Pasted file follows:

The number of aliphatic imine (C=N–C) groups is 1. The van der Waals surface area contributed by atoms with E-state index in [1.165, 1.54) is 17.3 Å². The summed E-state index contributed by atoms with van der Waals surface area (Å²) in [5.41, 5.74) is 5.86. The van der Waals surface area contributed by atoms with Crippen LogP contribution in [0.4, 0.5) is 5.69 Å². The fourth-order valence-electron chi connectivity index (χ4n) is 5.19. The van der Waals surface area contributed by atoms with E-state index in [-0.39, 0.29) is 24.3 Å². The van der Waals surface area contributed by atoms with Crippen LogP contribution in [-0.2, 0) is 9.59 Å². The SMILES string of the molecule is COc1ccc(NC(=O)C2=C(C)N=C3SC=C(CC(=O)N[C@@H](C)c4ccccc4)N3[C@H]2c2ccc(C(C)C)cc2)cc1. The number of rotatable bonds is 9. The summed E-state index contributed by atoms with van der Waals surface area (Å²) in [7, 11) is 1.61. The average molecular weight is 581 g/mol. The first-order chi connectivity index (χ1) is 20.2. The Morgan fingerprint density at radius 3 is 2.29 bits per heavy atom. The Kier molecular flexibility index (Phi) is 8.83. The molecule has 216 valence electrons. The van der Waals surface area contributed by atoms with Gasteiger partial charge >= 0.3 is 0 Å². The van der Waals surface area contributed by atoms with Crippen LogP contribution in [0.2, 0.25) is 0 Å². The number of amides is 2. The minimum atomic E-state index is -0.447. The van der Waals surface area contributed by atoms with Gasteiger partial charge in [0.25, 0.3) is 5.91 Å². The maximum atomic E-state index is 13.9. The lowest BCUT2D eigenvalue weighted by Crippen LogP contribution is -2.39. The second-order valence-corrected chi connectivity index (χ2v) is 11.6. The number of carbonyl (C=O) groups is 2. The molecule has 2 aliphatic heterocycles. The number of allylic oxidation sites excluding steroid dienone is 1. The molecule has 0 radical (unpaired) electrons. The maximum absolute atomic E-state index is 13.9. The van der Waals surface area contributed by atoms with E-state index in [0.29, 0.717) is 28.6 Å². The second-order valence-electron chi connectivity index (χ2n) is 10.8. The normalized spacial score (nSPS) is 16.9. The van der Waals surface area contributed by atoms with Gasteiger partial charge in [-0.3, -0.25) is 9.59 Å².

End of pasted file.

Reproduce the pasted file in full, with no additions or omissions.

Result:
The number of aliphatic imine (C=N–C) groups is 1. The van der Waals surface area contributed by atoms with E-state index in [1.165, 1.54) is 17.3 Å². The summed E-state index contributed by atoms with van der Waals surface area (Å²) in [5.41, 5.74) is 5.86. The van der Waals surface area contributed by atoms with Crippen LogP contribution in [0.4, 0.5) is 5.69 Å². The fourth-order valence-electron chi connectivity index (χ4n) is 5.19. The van der Waals surface area contributed by atoms with E-state index in [-0.39, 0.29) is 24.3 Å². The van der Waals surface area contributed by atoms with Crippen LogP contribution in [-0.2, 0) is 9.59 Å². The SMILES string of the molecule is COc1ccc(NC(=O)C2=C(C)N=C3SC=C(CC(=O)N[C@@H](C)c4ccccc4)N3[C@H]2c2ccc(C(C)C)cc2)cc1. The number of rotatable bonds is 9. The summed E-state index contributed by atoms with van der Waals surface area (Å²) in [7, 11) is 1.61. The average molecular weight is 581 g/mol. The first-order chi connectivity index (χ1) is 20.2. The Morgan fingerprint density at radius 3 is 2.29 bits per heavy atom. The Kier molecular flexibility index (Phi) is 8.83. The molecule has 216 valence electrons. The van der Waals surface area contributed by atoms with Gasteiger partial charge >= 0.3 is 0 Å². The van der Waals surface area contributed by atoms with Crippen LogP contribution in [0.2, 0.25) is 0 Å². The number of amides is 2. The minimum atomic E-state index is -0.447. The van der Waals surface area contributed by atoms with Gasteiger partial charge in [0.25, 0.3) is 5.91 Å². The maximum atomic E-state index is 13.9. The lowest BCUT2D eigenvalue weighted by Crippen LogP contribution is -2.39. The second-order valence-corrected chi connectivity index (χ2v) is 11.6. The number of carbonyl (C=O) groups is 2. The molecule has 2 aliphatic heterocycles. The number of allylic oxidation sites excluding steroid dienone is 1. The molecule has 0 radical (unpaired) electrons. The maximum absolute atomic E-state index is 13.9. The van der Waals surface area contributed by atoms with E-state index in [0.29, 0.717) is 28.6 Å². The second-order valence-electron chi connectivity index (χ2n) is 10.8. The normalized spacial score (nSPS) is 16.9. The van der Waals surface area contributed by atoms with Gasteiger partial charge in [-0.3, -0.25) is 9.59 Å².